What was your first impression of the US?
Our experience of the US was one of a very inclusive society that welcomed our kids. Then unfortunately very racist movements became stronger and I don’t know what is going to happen. For instance, we lived in Molenbeek* for a while when back in Belgium. My kids were worried that their friends would know about it after the terrorist attacks in Europe. We arrived in the US when Obama was elected. Now we are starting to live in and preparing for a new era that scares people who look like us…

How would you describe the work culture in the US? How is it different to what you experienced in other countries?
I am based in the U.S. but work for one of the most global organizations…. so I could not really describe it as the US! I work with so many people from countries I’d never thought I would even go to that it probably is a good lab for what tomorrow’s workplace would look like.

What did you learn about the local mentality?
Washington DC is fairly international and you’ll meet people from everywhere in the world. Which means the “local culture” comes with many different accents. And if you have a French one… Wow! You can get away with murder! The “locals” just LOVE it! They are curious of where you come from and what you do. People are very open-minded and playful down here.

What do people say when you tell them you come from Belgium?
Where’s that?

In a few words, Belgium is ….
… small, sweet, chocolate, coffee, food, funny (but not fun) and okay once a year.

When did you visit Belgium last? Missing anything from there?
Summer 2015! Was great. Missing my mom and dad, sis and bro (and their kids), grandma.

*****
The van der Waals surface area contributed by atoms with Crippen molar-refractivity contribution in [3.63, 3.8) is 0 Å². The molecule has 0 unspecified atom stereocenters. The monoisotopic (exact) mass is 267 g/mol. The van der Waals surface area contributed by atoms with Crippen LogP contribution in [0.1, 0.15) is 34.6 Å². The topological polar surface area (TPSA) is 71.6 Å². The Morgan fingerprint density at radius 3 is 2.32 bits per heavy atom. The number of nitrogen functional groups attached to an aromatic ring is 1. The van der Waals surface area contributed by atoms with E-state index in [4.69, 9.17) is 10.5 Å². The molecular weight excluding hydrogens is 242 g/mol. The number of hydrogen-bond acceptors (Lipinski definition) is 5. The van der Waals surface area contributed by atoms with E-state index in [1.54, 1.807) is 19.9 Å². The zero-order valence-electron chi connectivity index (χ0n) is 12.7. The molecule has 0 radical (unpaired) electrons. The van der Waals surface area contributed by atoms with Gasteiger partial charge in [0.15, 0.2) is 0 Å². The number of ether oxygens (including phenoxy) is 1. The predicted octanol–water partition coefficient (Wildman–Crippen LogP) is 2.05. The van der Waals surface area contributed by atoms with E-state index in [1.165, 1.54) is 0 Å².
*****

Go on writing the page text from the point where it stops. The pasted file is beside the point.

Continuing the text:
Veronique in Washington DC
Above is the majestic Congo river and the Kabongo island. Below is a view from the Miabi hill, the family village where Veronique and her family want to build a school.

Did moving away change your views on Belgium?
Yes. I have mixed feelings about the country. On the one hand I know I could not live there anymore. It’s too small and too … you know … Belgian! On the other hand I miss the little streets, cafés and restaurants, etc.

I get to spend a day in the place you call home. Where am I? Where would you bring your visitors and what would you like them to discover?
You are in Brussels. Visit the “Marolles” neighborhood on a Sunday morning during the summer. After the “marché aux puces” (flea market), go eat mussels in one of the restaurants in the adjacent narrow streets, listening to music, drinking white wine or a good “Bière blanche” (white beer).
Still on a Sunday morning:  go to “Marché du Midi” (a very colorful market spread around a train station where you can find anything and everything from world food to new batteries). Buy anything and enjoy!

Would you recommend living abroad?
Absolutely. As an adult it forces you to constantly keep learning. As for the kids, they become better world citizens. All in all you help the world to become a better place to live in.

How do we now each other?
Your husband and I worked for the same company and … we just met! I can’t even remember anything else than … you were Maya, his girl he loved since always!!!

Véronique, thank you so much for taking the time to answer my questions and being part of this interview series.

Other interviews Catherine – Karen – Caroline – Deborah – Marine – Charlotte – Isabelle – Mary – Delphine

If you are an expat or once were and would be interested in being featured in an interview, don’t hesitate to get in touch with me, either via the below comment section or through my about page where you will find my email address.

*Molenbeek is a borough in Brussels that got a bad reputation after the dramatic events that took place in Europe in 2016